by Jody Lepinot
I recently received an email from Epson that contained links to short videos in which several professional photographers were discussing the relevance of the print in today’s electronically oriented society. They each talked a bit about their work and their inspiration, and then about the importance of the print. You might have guessed that the discussions would come around to printing when Epson is involved, but it was not an ad for printers, but a personal appreciation of the print itself.
J. P. Caponigro, creator of what he describes as “visionary landscapes with impossible symmetries” says that for him “looking at prints is an event”. He believes that looking at prints make you slow down and really consider something. A viewer of his work once said that he had seen one of his images before on the web, but until he saw the print, he never really understood it. Caponigro accepts printing as a challenge to help him understand his images and his vision more clearly. He loves the feel of the matte paper he chooses to print on. It adds to the organic feel of his images. The print to Caponigro is durable, it persists in your environment, and doesn’t go by in a millisecond as an image on a screen does. It is his legacy.
Jeremy Cowart, fine art portrait photographer says “when you nail a print, it’s so much better than anything a screen can ever represent”. He has a great interest in paper. Cowart feels that a print on paper is special to hold in your hands, and the feel of the paper itself contributes a different feeling to the print. He says that you notice the light, composition and color in a different way in a print than on screen, and that you have to experience it to understand that.
Gregory Crewdson describes his photographs as “pictures concerned with coming together of beauty and sadness - the tension between stillness and unease - about a search to make a connection with something larger than yourself. For Crewdson, looking at the print is like being for the first time engaged in a description of his own world as an artist. He sees the meaning in the smallest detail in a way that he can’t on a computer screen. He wants viewers to come up close to his prints and not have anything like grain or any printing artifact in the way. His prints are of exquisite quality. He leaves a 3” border around each one, and frames them without matting so that the paper becomes part of the experience of the picture.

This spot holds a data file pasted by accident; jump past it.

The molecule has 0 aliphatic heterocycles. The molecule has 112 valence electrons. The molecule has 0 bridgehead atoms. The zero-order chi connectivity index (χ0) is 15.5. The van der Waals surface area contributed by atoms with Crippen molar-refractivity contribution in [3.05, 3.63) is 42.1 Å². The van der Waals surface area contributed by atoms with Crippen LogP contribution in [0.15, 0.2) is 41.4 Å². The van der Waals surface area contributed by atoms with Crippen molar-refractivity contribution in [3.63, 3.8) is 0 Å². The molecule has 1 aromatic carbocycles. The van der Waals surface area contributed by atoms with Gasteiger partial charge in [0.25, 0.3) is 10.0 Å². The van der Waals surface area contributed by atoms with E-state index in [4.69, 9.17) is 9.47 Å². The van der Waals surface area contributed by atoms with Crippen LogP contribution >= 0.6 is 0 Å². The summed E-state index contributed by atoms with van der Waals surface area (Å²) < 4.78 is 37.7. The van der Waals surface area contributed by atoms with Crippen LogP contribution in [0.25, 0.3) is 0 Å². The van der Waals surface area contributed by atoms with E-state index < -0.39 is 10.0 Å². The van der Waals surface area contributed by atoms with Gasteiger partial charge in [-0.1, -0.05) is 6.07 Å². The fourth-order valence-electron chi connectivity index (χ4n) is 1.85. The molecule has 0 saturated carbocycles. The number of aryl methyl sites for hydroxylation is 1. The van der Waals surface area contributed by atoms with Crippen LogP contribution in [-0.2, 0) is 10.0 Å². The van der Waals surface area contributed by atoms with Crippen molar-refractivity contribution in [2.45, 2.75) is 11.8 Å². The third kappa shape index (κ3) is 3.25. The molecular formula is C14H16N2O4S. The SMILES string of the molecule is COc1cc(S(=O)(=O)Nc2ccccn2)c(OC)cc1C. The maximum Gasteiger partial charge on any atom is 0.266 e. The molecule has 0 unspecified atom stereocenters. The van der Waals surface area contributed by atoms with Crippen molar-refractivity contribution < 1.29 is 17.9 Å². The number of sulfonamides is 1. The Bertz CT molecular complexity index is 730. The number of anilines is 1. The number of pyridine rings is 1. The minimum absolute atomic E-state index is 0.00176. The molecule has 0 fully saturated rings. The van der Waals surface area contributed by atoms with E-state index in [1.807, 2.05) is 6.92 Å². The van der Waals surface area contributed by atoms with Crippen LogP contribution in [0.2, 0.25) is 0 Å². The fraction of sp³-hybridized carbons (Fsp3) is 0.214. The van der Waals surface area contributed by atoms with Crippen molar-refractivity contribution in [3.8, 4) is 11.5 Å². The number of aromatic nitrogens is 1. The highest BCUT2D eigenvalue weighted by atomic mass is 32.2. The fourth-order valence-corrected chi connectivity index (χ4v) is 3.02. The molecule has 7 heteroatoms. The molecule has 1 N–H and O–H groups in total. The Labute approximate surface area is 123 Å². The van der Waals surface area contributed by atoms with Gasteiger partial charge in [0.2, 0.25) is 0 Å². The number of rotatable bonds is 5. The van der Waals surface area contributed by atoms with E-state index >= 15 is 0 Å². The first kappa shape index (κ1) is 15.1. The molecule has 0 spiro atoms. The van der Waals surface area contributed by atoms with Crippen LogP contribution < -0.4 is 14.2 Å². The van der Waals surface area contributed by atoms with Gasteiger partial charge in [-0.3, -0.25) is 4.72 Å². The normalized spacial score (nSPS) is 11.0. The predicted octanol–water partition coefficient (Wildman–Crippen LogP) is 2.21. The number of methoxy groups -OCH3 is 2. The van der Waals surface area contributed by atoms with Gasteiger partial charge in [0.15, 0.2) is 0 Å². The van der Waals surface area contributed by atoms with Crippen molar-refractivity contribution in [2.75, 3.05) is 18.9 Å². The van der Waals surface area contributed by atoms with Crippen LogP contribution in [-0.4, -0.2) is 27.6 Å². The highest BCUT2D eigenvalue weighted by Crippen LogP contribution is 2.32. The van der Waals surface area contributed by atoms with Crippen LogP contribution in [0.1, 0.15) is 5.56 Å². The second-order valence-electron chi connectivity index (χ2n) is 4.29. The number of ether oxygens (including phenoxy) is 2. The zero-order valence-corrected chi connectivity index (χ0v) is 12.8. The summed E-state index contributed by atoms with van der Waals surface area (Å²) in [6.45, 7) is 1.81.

Steve McCurry says that his images are about spontaneity. He has explored many countries and cultures and shares with us his interest in human behavior and the human condition. McCurry says that he wants people to remember his work through the prints he has created. He compares them to a book or novel - something well-crafted that you want to touch and feel.
For Mark Seliger, “the end result is obviously a print”. Seliger is a portrait photographer, drawn to a subject’s essence, to share their experience. He feels that the print is a much more fulfilling experience for the viewer than looking at a computer screen. Seliger says “when an image is transformed into a final print… it becomes an object…and the image takes on a dimensional quality with tactile feeling…” He says that each time you view a print, it tells a different story. That idea that the print will outlast the photographer is important to Seliger. Permanence and stability make power.
Steven Wilkes’ photographs celebrate what he finds beautiful. He tells difficult stories in powerful, poignant, yet beautiful ways. For him, “the quality of the print is everything.“ He feels that all of the steps in his work are reflected by the print, and the print is the original. Wilkes says that he doesn’t know how long a digital file will last, but the print is his legacy.